Euler Finance, an Ethereum-based lending protocol, is reportedly in private discussions with the exploiter behind a $196 million flash loan attack that occurred last week. The exploiter sent an on-chain message to Euler on March 20, claiming that they want to "come to an agreement" and return the funds. The message came days after the exploiter sent the funds to a red-flagged North Korean address.
Euler responded hours later with its own on-chain message, asking the exploiter to talk in private and acknowledging the message. Euler had previously attempted to cut a deal with the exploiter, asking them to return 90% of the stolen funds within 24 hours or potentially face legal consequences. When there was no response, Euler launched a $1 million bounty reward for information that could lead to the exploiter's arrest and the return of the funds.
The identity of the exploiter is unknown, but the recent language used by them could suggest that more than one person is involved. Blockchain analytics firm Chainalysis suggested in a tweet on March 17 that the hack could be the work of the "DPRK" - the Democratic People's Republic of Korea - due to a recent 100 ETH transfer to a wallet address associated with North Korea. However, this could also be an attempt to intentionally misdirect investigators.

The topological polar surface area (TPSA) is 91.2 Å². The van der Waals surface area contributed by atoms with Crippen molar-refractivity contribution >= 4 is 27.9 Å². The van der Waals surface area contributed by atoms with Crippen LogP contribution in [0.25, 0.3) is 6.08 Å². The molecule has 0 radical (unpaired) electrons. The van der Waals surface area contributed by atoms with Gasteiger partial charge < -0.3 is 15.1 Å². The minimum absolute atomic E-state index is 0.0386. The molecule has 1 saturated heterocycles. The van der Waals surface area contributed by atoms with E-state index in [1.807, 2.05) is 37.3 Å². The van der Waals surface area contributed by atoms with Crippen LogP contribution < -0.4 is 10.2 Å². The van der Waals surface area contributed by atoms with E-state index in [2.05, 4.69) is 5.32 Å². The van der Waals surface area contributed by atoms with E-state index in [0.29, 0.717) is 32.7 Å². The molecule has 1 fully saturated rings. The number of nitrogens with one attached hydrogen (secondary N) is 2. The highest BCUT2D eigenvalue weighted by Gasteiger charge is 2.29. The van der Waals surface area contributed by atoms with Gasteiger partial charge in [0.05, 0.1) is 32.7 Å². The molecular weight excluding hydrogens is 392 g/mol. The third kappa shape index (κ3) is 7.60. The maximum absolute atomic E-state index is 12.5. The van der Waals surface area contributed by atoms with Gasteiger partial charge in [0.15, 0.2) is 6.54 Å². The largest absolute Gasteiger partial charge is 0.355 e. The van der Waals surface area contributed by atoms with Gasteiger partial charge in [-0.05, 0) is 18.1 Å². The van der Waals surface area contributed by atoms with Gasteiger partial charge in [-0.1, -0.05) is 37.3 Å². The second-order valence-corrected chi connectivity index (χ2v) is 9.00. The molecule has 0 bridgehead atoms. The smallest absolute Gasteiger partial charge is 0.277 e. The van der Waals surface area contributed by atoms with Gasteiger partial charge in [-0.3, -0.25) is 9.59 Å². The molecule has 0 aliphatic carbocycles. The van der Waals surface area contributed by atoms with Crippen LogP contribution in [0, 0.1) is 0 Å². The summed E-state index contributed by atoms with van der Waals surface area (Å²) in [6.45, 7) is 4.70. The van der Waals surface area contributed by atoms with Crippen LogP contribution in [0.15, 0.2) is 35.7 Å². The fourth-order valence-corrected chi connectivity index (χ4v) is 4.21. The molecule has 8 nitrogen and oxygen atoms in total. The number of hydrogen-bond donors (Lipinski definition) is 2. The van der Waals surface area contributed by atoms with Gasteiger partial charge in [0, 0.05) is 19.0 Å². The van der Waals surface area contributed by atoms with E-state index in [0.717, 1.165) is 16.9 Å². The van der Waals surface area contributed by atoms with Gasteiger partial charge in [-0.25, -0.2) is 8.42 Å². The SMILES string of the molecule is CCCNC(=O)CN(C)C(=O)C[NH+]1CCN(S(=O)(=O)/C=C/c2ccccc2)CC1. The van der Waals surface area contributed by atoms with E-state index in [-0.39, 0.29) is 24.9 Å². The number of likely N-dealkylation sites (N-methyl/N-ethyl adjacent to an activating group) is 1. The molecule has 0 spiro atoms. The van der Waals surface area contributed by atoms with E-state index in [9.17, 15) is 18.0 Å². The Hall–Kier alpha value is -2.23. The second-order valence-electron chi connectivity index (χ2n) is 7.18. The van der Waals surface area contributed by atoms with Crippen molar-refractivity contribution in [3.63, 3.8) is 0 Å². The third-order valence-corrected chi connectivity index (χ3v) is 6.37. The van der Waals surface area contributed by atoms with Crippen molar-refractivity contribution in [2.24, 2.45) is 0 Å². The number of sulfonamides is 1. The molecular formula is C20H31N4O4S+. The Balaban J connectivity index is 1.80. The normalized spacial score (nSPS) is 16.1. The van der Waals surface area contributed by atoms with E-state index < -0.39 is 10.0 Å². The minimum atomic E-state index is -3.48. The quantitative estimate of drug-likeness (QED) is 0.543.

Other transactions from the exploiter's wallet address include 3000 ETH, which was sent back to Euler Finance on March 18, along with funds sent to crypto mixer Tornado Cash and an apparent victim of the exploit. On March 20, another address reached out to Euler on-chain, claiming to have found a "solid string of connections" that could help them find out who and where the exploiter was.
The private discussions between Euler Finance and the exploiter could be a step closer to recovering the stolen funds. Euler is asking the exploiter to communicate through various channels, including blockscan, email, or any other preferred channel. The protocol remains optimistic about the situation and hopes to reach an agreement soon.